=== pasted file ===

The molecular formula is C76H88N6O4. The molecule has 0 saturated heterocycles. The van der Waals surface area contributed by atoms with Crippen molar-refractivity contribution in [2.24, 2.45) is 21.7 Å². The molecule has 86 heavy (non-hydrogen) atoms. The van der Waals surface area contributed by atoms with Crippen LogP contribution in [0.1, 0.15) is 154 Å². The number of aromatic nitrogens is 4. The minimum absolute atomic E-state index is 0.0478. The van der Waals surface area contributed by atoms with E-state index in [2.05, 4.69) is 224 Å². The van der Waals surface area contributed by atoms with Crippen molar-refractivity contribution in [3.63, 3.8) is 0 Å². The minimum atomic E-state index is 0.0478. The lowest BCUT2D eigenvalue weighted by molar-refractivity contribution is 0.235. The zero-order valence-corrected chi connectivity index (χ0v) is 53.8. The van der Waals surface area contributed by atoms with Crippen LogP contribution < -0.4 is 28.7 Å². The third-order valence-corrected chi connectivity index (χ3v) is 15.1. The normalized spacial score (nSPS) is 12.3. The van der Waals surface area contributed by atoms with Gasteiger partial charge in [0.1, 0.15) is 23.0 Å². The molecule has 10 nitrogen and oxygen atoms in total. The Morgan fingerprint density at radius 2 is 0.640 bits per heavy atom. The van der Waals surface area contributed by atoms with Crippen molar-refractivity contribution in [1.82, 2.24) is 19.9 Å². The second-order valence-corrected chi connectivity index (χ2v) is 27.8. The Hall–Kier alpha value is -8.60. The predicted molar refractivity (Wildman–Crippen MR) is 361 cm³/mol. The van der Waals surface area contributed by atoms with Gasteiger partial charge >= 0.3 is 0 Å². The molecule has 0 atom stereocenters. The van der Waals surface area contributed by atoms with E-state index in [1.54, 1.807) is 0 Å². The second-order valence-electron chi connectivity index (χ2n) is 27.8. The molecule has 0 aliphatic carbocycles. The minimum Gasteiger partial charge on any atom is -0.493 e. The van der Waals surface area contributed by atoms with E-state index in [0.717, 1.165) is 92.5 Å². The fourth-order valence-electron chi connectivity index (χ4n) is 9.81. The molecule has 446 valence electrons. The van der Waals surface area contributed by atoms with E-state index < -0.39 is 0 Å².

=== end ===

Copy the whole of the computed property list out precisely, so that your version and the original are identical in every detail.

The molecular formula is C76H88N6O4. The molecule has 0 saturated heterocycles. The van der Waals surface area contributed by atoms with Crippen molar-refractivity contribution in [2.24, 2.45) is 21.7 Å². The molecule has 86 heavy (non-hydrogen) atoms. The van der Waals surface area contributed by atoms with Crippen LogP contribution in [0.1, 0.15) is 154 Å². The number of aromatic nitrogens is 4. The minimum absolute atomic E-state index is 0.0478. The van der Waals surface area contributed by atoms with E-state index in [2.05, 4.69) is 224 Å². The van der Waals surface area contributed by atoms with Crippen molar-refractivity contribution in [3.63, 3.8) is 0 Å². The minimum atomic E-state index is 0.0478. The lowest BCUT2D eigenvalue weighted by molar-refractivity contribution is 0.235. The zero-order valence-corrected chi connectivity index (χ0v) is 53.8. The van der Waals surface area contributed by atoms with Crippen LogP contribution < -0.4 is 28.7 Å². The third-order valence-corrected chi connectivity index (χ3v) is 15.1. The normalized spacial score (nSPS) is 12.3. The van der Waals surface area contributed by atoms with Gasteiger partial charge in [0.1, 0.15) is 23.0 Å². The molecule has 10 nitrogen and oxygen atoms in total. The Morgan fingerprint density at radius 2 is 0.640 bits per heavy atom. The van der Waals surface area contributed by atoms with Crippen molar-refractivity contribution in [1.82, 2.24) is 19.9 Å². The second-order valence-corrected chi connectivity index (χ2v) is 27.8. The Hall–Kier alpha value is -8.60. The predicted molar refractivity (Wildman–Crippen MR) is 361 cm³/mol. The van der Waals surface area contributed by atoms with Gasteiger partial charge >= 0.3 is 0 Å². The molecule has 0 atom stereocenters. The van der Waals surface area contributed by atoms with E-state index in [1.54, 1.807) is 0 Å². The second-order valence-electron chi connectivity index (χ2n) is 27.8. The molecule has 0 aliphatic carbocycles. The minimum Gasteiger partial charge on any atom is -0.493 e. The van der Waals surface area contributed by atoms with E-state index in [0.717, 1.165) is 92.5 Å². The fourth-order valence-electron chi connectivity index (χ4n) is 9.81. The molecule has 446 valence electrons. The van der Waals surface area contributed by atoms with E-state index < -0.39 is 0 Å².